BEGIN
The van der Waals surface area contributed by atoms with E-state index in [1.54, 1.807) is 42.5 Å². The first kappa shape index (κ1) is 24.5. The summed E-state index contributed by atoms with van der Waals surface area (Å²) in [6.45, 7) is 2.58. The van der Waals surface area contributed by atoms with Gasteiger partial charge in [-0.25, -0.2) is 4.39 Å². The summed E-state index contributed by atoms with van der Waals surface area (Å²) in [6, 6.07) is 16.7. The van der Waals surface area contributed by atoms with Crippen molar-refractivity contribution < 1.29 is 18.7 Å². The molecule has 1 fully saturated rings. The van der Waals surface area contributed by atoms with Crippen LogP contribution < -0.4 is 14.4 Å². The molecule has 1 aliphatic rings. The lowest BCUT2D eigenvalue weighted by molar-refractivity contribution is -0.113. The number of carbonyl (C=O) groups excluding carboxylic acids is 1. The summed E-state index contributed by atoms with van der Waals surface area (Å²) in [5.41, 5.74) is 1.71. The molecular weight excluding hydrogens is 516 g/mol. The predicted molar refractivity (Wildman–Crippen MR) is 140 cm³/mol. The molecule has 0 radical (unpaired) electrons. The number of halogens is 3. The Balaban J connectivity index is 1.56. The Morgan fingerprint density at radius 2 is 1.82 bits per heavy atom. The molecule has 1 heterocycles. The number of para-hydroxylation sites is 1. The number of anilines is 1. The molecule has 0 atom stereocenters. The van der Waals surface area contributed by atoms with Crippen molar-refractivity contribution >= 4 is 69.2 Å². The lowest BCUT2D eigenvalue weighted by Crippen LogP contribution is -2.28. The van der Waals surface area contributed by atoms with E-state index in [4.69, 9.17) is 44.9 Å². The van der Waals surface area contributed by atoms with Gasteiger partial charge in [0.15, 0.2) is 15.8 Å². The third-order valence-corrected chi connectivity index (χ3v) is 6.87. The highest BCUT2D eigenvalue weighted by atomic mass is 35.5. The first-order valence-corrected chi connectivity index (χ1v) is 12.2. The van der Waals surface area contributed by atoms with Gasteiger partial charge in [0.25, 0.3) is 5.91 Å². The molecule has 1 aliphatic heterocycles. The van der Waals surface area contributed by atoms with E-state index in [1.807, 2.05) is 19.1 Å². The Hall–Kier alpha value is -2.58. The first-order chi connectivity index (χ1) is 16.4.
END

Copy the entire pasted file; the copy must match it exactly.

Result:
The van der Waals surface area contributed by atoms with E-state index in [1.54, 1.807) is 42.5 Å². The first kappa shape index (κ1) is 24.5. The summed E-state index contributed by atoms with van der Waals surface area (Å²) in [6.45, 7) is 2.58. The van der Waals surface area contributed by atoms with Gasteiger partial charge in [-0.25, -0.2) is 4.39 Å². The summed E-state index contributed by atoms with van der Waals surface area (Å²) in [6, 6.07) is 16.7. The van der Waals surface area contributed by atoms with Crippen molar-refractivity contribution < 1.29 is 18.7 Å². The molecule has 1 fully saturated rings. The van der Waals surface area contributed by atoms with Crippen LogP contribution < -0.4 is 14.4 Å². The molecule has 1 aliphatic rings. The lowest BCUT2D eigenvalue weighted by molar-refractivity contribution is -0.113. The number of carbonyl (C=O) groups excluding carboxylic acids is 1. The summed E-state index contributed by atoms with van der Waals surface area (Å²) in [5.41, 5.74) is 1.71. The molecular weight excluding hydrogens is 516 g/mol. The predicted molar refractivity (Wildman–Crippen MR) is 140 cm³/mol. The molecule has 0 radical (unpaired) electrons. The number of halogens is 3. The Balaban J connectivity index is 1.56. The Morgan fingerprint density at radius 2 is 1.82 bits per heavy atom. The molecule has 1 heterocycles. The number of para-hydroxylation sites is 1. The number of anilines is 1. The molecule has 0 atom stereocenters. The van der Waals surface area contributed by atoms with Crippen molar-refractivity contribution >= 4 is 69.2 Å². The lowest BCUT2D eigenvalue weighted by Crippen LogP contribution is -2.28. The van der Waals surface area contributed by atoms with E-state index in [4.69, 9.17) is 44.9 Å². The van der Waals surface area contributed by atoms with Gasteiger partial charge in [0.15, 0.2) is 15.8 Å². The third-order valence-corrected chi connectivity index (χ3v) is 6.87. The highest BCUT2D eigenvalue weighted by atomic mass is 35.5. The first-order valence-corrected chi connectivity index (χ1v) is 12.2. The van der Waals surface area contributed by atoms with Gasteiger partial charge in [0.25, 0.3) is 5.91 Å². The molecule has 1 aliphatic heterocycles. The van der Waals surface area contributed by atoms with E-state index in [1.807, 2.05) is 19.1 Å². The Hall–Kier alpha value is -2.58. The first-order chi connectivity index (χ1) is 16.4.